Man is condemned to be free; because once thrown into the world, he is responsible for everything he does. Everything has been figured out, except how to live. One always dies too soon or too late. And yet, life is there, finished. The line is drawn, and it must all be added up. You are nothing other than your life. There is only one day left, always starting over. It is given to us at dawn and taken away from us at dusk. We do not know what we want and yet we are responsible for what we are, that is the fact. When you live alone you no longer know what it is to tell a story: the plausible disappears at the same time as the friends. You let events flow by too.Suddenly you see people appear who speak and then go away; you plunge into stories of which you can't make head or tail. You'd make a terrible witness. It is true that people who live in society have learned how to see themselves in mirrors as they appear to their friends. Luckily, I only have a few...

Dr Shaw is a lecturer in Further Education at Edge Hill University, Ormskirk. She also offers philosophy courses at the School of Continuing Education, Lifelong learning, at the University of Liverpool. In 2015, she has completed her Doctorate in philosophy with a focus on existentialism, the equilibrium doctrine and narrative. She has worked as a teacher of English and Comparative literature and Philosophy at The American University in Cairo, Egypt where she also obtained her BA (Hons). Dr Shaw has an MA in Philosophy and Literature from the University of East Anglia where she also taught on a number of humanities subjects. Whilst working in North Wales in Further education, she gained a PGCE aimed at teaching in FE and HE sectors. Dr Shaw moved to Liverpool in 2010 where she now resides.

Interests: Existentialism, Narrative, Comparative Literature, Feminist Thought, Public Speaking, Arab Existentialism, Philosophy of Education, Art, Music, Film and Theatre, Greek Mythology, Existential counsellor and psychotherapist.


Thursday, 8 May 2014

Arfon Rhys: A Teacher who will be very much missed

Arfon Rhys was my teacher...

He taught me in class and outside of class. Teaching and learning to him was a second nature. He taught me that life is full of good and not so good opportunities. What counts is the person and how he/she deals with what life offers. In class, Arfon was always eager to hear what I have to say. He'd listen attentively and after I finished he would smile. There was never a moment in his class where I found myself thinking of something other than what he was saying and what we were doing. This is how a teacher should be and this is what I inspire to be like...absorbing, admired and most of all, loved by all my students and all the staff.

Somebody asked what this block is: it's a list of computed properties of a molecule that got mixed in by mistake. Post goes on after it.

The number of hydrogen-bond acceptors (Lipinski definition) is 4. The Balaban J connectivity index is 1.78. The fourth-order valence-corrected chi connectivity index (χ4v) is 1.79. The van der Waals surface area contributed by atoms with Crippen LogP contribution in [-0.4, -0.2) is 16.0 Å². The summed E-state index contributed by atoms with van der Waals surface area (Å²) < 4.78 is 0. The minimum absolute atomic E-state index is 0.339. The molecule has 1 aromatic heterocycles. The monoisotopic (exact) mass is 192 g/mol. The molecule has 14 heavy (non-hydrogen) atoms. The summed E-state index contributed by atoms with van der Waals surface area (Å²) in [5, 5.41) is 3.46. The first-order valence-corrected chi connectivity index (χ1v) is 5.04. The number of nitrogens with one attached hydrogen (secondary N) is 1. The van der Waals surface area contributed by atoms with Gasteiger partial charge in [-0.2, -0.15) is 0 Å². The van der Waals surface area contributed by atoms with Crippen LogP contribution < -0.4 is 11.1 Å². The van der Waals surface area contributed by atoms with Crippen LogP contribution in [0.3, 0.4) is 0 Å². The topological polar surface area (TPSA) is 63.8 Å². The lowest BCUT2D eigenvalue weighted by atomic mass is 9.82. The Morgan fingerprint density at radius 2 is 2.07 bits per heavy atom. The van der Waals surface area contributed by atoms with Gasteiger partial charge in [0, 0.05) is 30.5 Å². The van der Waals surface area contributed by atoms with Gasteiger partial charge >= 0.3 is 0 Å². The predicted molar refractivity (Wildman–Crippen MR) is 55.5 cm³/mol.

It saddened me to receive a letter over Easter break from his partner informing me that he is no longer with us and that a meeting will be held at Canolfan Bro Llanwnda on Saturday May 3rd at 2:30. I made the journey from Liverpool to North Wales that day with a heavy heart not knowing what I will say or do. I did not know that Arfon was a Quaker (known as a religious society of Friends) who worship in silence and in search of the Divine. We never spoke about religion. It was to us I guess more of a label than the essence of faith. We shared a philosophical interest in literature, cultures and art. We would have great discussions and I was eager to share Arfon with the world that I wished I could take him with me to live in Liverpool. But of course, a patriotic he is, the love of Wales would not allow him to move to England. This is a recent article I found in  the daily post of Arfon: 

I did not know about this till someone mentioned it in the meeting I attended whilst sharing some experiences about knowing Arfon.

I thought to myself if I did not stand up and say something, I will not be able to let go. The memory is too dear for me to talk about but I had to do it. Here is what I had to say:

"I always considered Arfon to be like a master and I am disciple. I often joked to him and said that I will follow him like Plato followed Socrates in Ancient Greek times. This is how they used to learn. I would have been privileged and happy to do so. He would humbly smile. Last time I met with Arfon in Caernarfon he told me that we often think that when we grow old we will become wiser. It is not true. The body grows old, but the heart stays young. To me, his words were always full of wisdom and in me, these words will always live on."

God bless your soul and may you rest in peace, my dear friend.

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